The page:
Anti-Conscription Leaflet By Sos Movement

Read Complete Research Material

Anti-Conscription Leaflet By SOS Movement

Anti-Conscription Leaflet By SOS Movement


This paper is aimed at discussing a topic which has been a thorny issue in the past in Australia, dealing with compulsory or mandatory service in the Australian military. The leaflet that will be used as the primary source was authored by Mrs P. Ashcroft, on behalf of the “Save Our Sons” Movement, which emerged in Australia in reaction to the requirement of conscription of young Australians. They deemed conscription to be against human rights, and they did not believe in putting the lives of millions of people at risk in Vietnam. Therefore, they began a movement which was aimed at creating awareness against the Defence Act of 1965, according to which young Australians could be asked to serve abroad, particularly in Vietnam.

Thus, it can be seen from the leaflet that the author was against the mandatory service of young Australians in the military, and the pamphlet itself was generated in order to make the masses aware of the perils of mandatory service in the military or conscription. In addition, the main message of the pamphlet was directed mainly at the mothers of young Australians, whose young sons could be called up for military duty at any given time. This paper is aimed at addressing the issue of conscription by analysing the content of the primary source, as well as by shedding light on secondary sources.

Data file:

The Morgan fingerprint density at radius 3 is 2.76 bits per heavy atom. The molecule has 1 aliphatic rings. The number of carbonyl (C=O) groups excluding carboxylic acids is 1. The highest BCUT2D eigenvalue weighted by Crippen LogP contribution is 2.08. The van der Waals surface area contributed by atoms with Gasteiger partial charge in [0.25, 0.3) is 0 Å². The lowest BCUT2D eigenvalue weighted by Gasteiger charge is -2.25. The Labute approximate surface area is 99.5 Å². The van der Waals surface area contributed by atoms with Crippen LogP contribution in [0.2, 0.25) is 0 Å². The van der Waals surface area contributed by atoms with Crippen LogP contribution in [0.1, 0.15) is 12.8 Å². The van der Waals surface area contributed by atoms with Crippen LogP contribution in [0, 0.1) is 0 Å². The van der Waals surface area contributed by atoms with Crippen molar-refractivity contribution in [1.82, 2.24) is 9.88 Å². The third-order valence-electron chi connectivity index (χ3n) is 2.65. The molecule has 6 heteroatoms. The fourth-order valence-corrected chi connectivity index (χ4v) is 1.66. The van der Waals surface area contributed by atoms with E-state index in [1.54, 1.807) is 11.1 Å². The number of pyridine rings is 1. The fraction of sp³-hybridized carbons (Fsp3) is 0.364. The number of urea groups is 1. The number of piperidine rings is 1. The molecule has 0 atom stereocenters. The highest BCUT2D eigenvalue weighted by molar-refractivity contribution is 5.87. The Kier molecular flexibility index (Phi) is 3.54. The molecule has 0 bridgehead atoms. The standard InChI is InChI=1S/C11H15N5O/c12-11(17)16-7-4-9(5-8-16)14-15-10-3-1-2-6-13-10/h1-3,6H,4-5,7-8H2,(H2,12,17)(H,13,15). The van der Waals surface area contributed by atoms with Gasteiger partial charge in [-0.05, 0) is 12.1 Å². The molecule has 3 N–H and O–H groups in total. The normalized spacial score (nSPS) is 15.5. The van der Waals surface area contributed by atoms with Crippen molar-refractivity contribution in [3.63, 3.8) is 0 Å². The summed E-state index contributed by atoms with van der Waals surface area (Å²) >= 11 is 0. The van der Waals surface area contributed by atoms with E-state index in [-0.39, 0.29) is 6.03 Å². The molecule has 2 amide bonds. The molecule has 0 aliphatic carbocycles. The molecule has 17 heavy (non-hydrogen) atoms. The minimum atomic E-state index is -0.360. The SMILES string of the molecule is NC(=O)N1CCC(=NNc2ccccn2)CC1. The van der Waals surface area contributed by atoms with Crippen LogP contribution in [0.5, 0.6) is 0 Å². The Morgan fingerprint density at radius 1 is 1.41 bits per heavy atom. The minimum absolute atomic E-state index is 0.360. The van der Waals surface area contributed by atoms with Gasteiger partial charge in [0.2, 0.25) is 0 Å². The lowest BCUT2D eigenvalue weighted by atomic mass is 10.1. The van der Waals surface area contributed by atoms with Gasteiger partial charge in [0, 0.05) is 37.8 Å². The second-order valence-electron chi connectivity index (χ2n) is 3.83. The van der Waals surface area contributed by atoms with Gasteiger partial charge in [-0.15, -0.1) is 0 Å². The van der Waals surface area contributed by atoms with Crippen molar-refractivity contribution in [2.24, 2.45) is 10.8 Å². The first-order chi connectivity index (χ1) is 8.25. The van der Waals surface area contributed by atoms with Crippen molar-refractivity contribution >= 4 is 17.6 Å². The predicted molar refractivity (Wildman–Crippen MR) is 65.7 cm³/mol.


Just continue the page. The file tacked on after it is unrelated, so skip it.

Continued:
The primary source (leaflet, in this case) is aimed at a strong political message, which tries to catch the attention of mothers, and to try and create awareness toward the controversial Defence Act of 1965 in Australia. Thus, it can be said that the content of this primary source is based on an issue which had deep nationalistic connotations attached to it, and which was a matter of great public concern at that time.

Secondary Sources' Review

In 1964 compulsory military service for males over 20 years was introduced under the Act of 1964 of military service. These young men had to serve in the Commonwealth Military Force for a total of two years, followed by three years of service, although the period of service in the year 1971 was reduced to a mere two years, thus the requirement involving full-time assistance was lessened (Stockings, 2007). There was a significant amendment in May of 1965 to Defence Act, which was brought about as a result of the need for conscripts to serve in other countries, which was something which had only been done once before, and that for the World War.

The government made an announcement in March of 1966, which called for the young conscripts to join forces with the country regular army, or to fight alongside their American allies. Anyone who did not want to be part of the war had to either get conscientious objector status, get adjournment for studies or stay back in Australia and serve in the Citizen Military Forces. In addition, to get conscientious objector status, an individual had to show ...